Living at Lark Rise Cottage by Judith Harvey (written in 2017)
The End House, Larkrise, Lark Rise Cottage – these are just three of the names our house has had over the years. We moved into a cabin in the garden in 2004 and lived there for four months whilst the old house was re-wired, re-plastered, re-plumbed … re-just about everything, but not ‘modernised’. The walls are 18 inches thick, we still have the original beams and staircase, and the upstairs bedroom still gets the warmth from the fire in the sitting-room. The house where Flora Thompson, author of LARK RISE TO CANDLEFORD, lived until she was 14, has been ours for 13 years.
There is still plenty of wildlife about; indeed it can seem too much when rabbits eat the lettuce seedlings, deer graze on the bark of young trees and the hares pull down the lower branches to get at the greenery. But when the larks are in full voice over the field which gave Flora Thompson’s trilogy its name, we can forgive a lot.
Yes, the Thompson Connection … when we were looking for houses in the area it appealed to me, having first read her work as a studious seven year old. My husband was less enchanted, having spent two years teaching it for ‘O’ Level Eng. Lit. to sixteen-year-old boys in a northern grammar school. Flora and the boys didn’t seem to have a lot in common. And yet, when we met one of his former pupils in London three years ago, he waxed lyrical about how much the book had meant to him.
Lark Rise Cottage, given the name ‘The End House’ in Thompson’s trilogy, was built about 1820 from soft chalk rubble, which is the local stone. It was originally thatched, but was roofed with Welsh slate at some point, and its stone was painted white. It has a viciously-twisting oak staircase up to what may have originally been two small bedrooms but is now one and an en-suite. The ground floor was originally one room (now a sitting-room) and a lean-to scullery. In the 1950s the owners added a downstairs bedroom, then later people put on a proper kitchen and dining-room and we added a conservatory. When the Timms family lived here what was basically a one-up, one-down cottage must have been full to bursting point, as Flora Thompson (née Timms) was one of ten children, of whom six survived. There must have been at least four children at home at any one time, and going to work at the post office in Fringford must have seemed a real release to the fourteen-year-old Flora. No wonder children in those days were ‘encouraged’ to spend the daylight hours out of doors.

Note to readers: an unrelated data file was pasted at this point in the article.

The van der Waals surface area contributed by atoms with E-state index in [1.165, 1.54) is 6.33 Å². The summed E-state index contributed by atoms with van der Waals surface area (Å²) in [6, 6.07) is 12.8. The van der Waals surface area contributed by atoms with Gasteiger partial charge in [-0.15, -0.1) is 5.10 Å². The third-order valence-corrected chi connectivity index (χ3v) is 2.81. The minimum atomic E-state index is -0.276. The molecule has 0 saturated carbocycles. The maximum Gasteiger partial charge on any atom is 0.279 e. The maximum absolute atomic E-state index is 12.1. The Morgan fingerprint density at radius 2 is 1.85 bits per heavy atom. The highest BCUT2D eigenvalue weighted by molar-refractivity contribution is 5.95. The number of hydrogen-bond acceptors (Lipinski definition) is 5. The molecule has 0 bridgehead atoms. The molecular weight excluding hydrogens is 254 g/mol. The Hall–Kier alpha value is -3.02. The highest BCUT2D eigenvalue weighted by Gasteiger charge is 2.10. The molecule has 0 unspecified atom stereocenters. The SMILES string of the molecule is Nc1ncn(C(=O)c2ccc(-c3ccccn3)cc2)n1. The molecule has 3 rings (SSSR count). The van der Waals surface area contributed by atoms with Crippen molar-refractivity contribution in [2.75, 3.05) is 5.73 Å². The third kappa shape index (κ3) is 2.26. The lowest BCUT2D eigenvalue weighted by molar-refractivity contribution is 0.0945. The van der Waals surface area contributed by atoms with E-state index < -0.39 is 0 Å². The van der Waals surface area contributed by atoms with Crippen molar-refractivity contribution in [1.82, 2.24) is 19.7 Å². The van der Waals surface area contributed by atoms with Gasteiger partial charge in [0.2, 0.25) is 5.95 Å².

In contrast to the cottage, the garden is just under an acre. When the common land was enclosed in 1856, three houses in the hamlet which could prove that they had legal rights and were not ‘squatter-built’ were given large pieces of land, and ours was one of them. The old plum tree against the house wall mentioned by Flora Thompson is long-gone, but we created an orchard, which contains five of them. Greengage trees like it here, and every year we get a good crop of a fruit which seems to have disappeared from commercial fruit farms. Damsons, pears, cherries, apples and mulberries are complemented by raspberries, black, red and white currants and gooseberries, with rhubarb from early February onwards. It all sounds idyllic, and people often ask if we are self-sufficient in fruit. Ha! The thin, stony soil dries out in the wink of an eye, and our first few years here were spent watering in all seasons. It was quite a culture change, having moved here from a damp, mild suburb on the Cheshire side of Manchester.